Later, in New York, Peck amplifies a remark he made at Ford's Theatre. We are used to thinking of films as more sophisticated than television, he had said. But most films these days are aimed straight at teenagers, and it is television that turns out, occasionally, a long, serious drama about the Civil War. The Blue and The Gray was his first TV project, and, he says, he had to learn to adjust, to prepare very thoroughly for scenes that are shot very fast. (Without in the least boasting, he says that he practiced the Gettysburg Address "about 500 times.") There's not much time for experimentation, and not enough reshooting, he says. True enough, thinks an observer; although The Blue and The Gray cost an impressive $17 million, CBS cut some visible corners. The producers stinted to the point of using amateur actors in some minor parts. Some of their lines—notably Secretary of War Stanton's "Now he belongs to the ages" after Lincoln's death—hang in the air surrounded by neon quotation marks.
Peck intends to do more TV. He spent the summer in Italy shooting another CBS television drama, The Scarlet and the Black, the true story of an Irish priest who ran an escape organization in Rome during World War II. The role will be his second as a priest, his visitor notes—the first was in The Keys of the Kingdom in 1944. Is he Catholic? Yes, says Peck. In fact, his paternal grandmother came from County Kerry. In the U.S., she married an American of English descent named Peck and had a son by him. When Grandfather Peck died, poverty forced her back to Ireland. But things were even worse there, so she returned to the U.S., and finally, Peck says, laughing in delight at his feisty grandma, made a success as a traveling saleswoman of corsets and lingerie. He talks of his father—"He was a great fellow, I loved him"—and of dropping out of college at 19 to take a job driving oil tankers. The superintendent liked his work, and said that he too might get to be a superintendent some day. This prospect so chilled Peck that he dropped back into college. And somebody from the student theater at Berkeley told him they needed a tall actor...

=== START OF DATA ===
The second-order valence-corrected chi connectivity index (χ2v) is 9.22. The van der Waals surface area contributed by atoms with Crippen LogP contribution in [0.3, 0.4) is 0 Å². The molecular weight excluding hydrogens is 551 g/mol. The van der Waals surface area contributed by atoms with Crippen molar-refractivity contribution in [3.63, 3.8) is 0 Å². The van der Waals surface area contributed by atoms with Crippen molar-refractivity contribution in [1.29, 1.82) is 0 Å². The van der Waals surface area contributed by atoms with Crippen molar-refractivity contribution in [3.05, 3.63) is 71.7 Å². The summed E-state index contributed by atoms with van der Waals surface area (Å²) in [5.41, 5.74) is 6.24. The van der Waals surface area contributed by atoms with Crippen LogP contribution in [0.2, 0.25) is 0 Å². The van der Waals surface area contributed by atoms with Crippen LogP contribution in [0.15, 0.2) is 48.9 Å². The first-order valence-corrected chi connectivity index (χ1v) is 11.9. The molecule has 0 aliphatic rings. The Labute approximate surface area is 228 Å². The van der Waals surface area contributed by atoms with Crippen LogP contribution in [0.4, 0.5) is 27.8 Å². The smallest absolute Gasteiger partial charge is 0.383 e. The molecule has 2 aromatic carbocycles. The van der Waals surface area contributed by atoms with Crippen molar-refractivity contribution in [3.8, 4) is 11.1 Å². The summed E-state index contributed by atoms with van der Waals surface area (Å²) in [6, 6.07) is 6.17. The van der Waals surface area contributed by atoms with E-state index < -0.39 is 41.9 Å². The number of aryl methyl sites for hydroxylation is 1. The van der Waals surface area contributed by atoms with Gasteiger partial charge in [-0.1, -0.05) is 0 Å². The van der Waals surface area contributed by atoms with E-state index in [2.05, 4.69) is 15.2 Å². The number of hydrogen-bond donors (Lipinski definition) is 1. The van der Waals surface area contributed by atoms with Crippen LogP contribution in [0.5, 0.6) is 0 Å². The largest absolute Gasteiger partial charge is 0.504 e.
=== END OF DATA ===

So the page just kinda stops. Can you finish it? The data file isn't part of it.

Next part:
Veronique lets herself in through the door of the hotel suite. It is time to leave. New projects? A remake of Sinclair Lewis' Dodsworth, says Peck. It's about an American auto manufacturer in the 1920s, a bright, energetic, unsophisticated fellow, who sells his factory and travels to Europe to please his pretty and ambitious wife. Peck speaks French, dresses like a duke and knows his way around Europe. He is no Dodsworth. But he likes the chances of his new project. "If there's such a thing as a middle-aged love story"—he laughs a self-amused laugh—"then this is it."
What about Abraham Lincoln? Peck's face lights up. His only regret about The Blue and The Gray is that it wasn't a full-length study of the President. He is eager to dust off the plug hat and glue on the rubber nose again, possibly in a TV version of Norman Corwin's play The Rivalry, about the Lincoln-Douglas debates. "You can't get to the bottom of Lincoln. He's unfathomable. It's not a bad thing to have one hero who never lets you down."